The Giant Schnauzer should resemble, as nearly as possible, in general appearance, a larger and more powerful version of the Standard Schnauzer, on the whole a bold and valiant figure of a dog. Robust, strongly built, nearly square in proportion of body length to height at withers, active, sturdy, and well muscled. Temperament which combines spirit and alertness with intelligence and reliability. Composed, watchful, courageous, easily trained, deeply loyal to family, playful, amiable in repose, and a commanding figure when aroused. The sound, reliable temperament, rugged build, and dense weather-resistant wiry coat make for one of the most useful, powerful, and enduring working breeds.
Giant Schnauzers require regular grooming. Their beard can collect drool and food particles, making frequent cleanings essential. If being shown, their coat needs to be stripped every two to four weeks. If they are simply a companion animal, the coat can be clipped instead. Some Giant Schnauzers have an allergy to shampoo. Hip and elbow dysplasia are common. Giant Schnauzers are also prone to eye problems such as keratoconjunctivitis sicca, glaucoma, cataracts, multifocal retinal dysplasia, and generalized progressive retinal atrophy. They are also prone to skin diseases, such as seasonal flank alopecia, vitiligo, and follicular cysts. Cancer of the skin is common in dark-colored dogs, with the most frequently occurring varieties being melanoma of the limbs and digits, and squamous cell carcinoma of the digit. This susceptibility occurs because melanoma is caused by a defect in the melanocytes, the cells that darken the color of the skin. Noncancerous skin tumors are also common. Some Giant Schnauzers develop central diabetes insipidus, autosomal recessive hypothyroidism, selective malabsorption of cobalamin, narcolepsy, cataplexy, and various seizure disorders. Some are also sensitive to sulphonamides and gold. Bone diseases and joint problems are also an issue. The most common causes of death in Giant Schnauzers are lymphoma and liver cancer, followed by heart attacks and heart failure.
The personality of the Giant Schnauzer can vary from dog to dog. Some are high strung, some are laid back and easy going, some love everybody, others don’t like new people. The key to raising a happy and well-adjusted Giant Schnauzer lies in commitment to exercise and training from an early age. Properly trained Schnauzer make excellent family pets – reliable with children, properly mannered with strangers, respectful of boundaries. Improperly trained and exercised Schnauzers can be much more challenging. Experienced dog owners describe their Schnauzer as loyal, loving companions who bring them nothing but laughter and joy. They can be quite clownish and if silly behavior gets them a laugh and some attention, they’ll pick up on that and become show-boaters. With Giant Schnauzers, more so than other breeds, you get out of them what you put into them.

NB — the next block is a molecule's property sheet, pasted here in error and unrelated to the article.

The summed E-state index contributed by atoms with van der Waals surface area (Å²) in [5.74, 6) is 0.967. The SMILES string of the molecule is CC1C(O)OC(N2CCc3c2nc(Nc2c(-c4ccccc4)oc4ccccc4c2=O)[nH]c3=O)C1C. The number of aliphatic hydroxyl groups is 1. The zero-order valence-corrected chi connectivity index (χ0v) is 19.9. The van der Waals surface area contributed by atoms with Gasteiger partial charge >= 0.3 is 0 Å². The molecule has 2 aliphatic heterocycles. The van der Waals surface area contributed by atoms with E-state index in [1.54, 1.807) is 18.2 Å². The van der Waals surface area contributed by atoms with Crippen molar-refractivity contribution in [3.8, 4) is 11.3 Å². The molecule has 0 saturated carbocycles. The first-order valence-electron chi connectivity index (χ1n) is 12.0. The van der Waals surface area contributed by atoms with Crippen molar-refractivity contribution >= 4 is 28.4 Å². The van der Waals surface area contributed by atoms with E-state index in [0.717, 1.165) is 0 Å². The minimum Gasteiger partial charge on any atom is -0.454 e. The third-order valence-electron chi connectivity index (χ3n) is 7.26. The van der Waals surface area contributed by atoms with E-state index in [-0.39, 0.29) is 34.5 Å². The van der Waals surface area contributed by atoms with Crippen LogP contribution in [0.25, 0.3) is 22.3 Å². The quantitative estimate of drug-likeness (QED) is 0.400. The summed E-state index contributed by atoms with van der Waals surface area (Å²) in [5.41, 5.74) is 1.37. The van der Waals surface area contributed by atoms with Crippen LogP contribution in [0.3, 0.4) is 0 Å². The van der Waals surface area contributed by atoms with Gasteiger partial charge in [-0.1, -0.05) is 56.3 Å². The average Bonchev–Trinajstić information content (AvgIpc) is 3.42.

For people who aren’t prepared to walk or run several miles a day, the Giant Schnauzer is not the right choice. For active people, he makes an excellent companion, as his daily activity requirements are high. Walking, jogging, hiking and biking are good ways to keep Schnauzers physically fit, and enrolling them in agility training can keep their minds sharp. Couch potatoes or city dwellers may not be the right choice for this breed, as they need lots of space, both indoors and out. Proper exercise not only keeps Giant Schnauzers physically fit, but it also helps maintain a steady temperament. High-strung Schnauzers are probably not getting enough exercise.
Training a Schnauzer varies from individual to individual. Training should be begin as early as possible, and should be conducted with firm leadership, 100% consistency, and a lot of delicious treats. Schnauzers generally won’t accept a wishy-washy trainer as a leader. Once basic obedience is mastered, Schnauzers should be graduated on to advanced classes and if possible, enrolled in agility activities where they almost always excel. Schnauzers need more socialization than a lot of other breeds. They can be timid or shy around strangers, and this can often lead to snapping or biting. It is important to teach a Schnauzer early and often, that new people can be trusted and new situations are nothing to fear.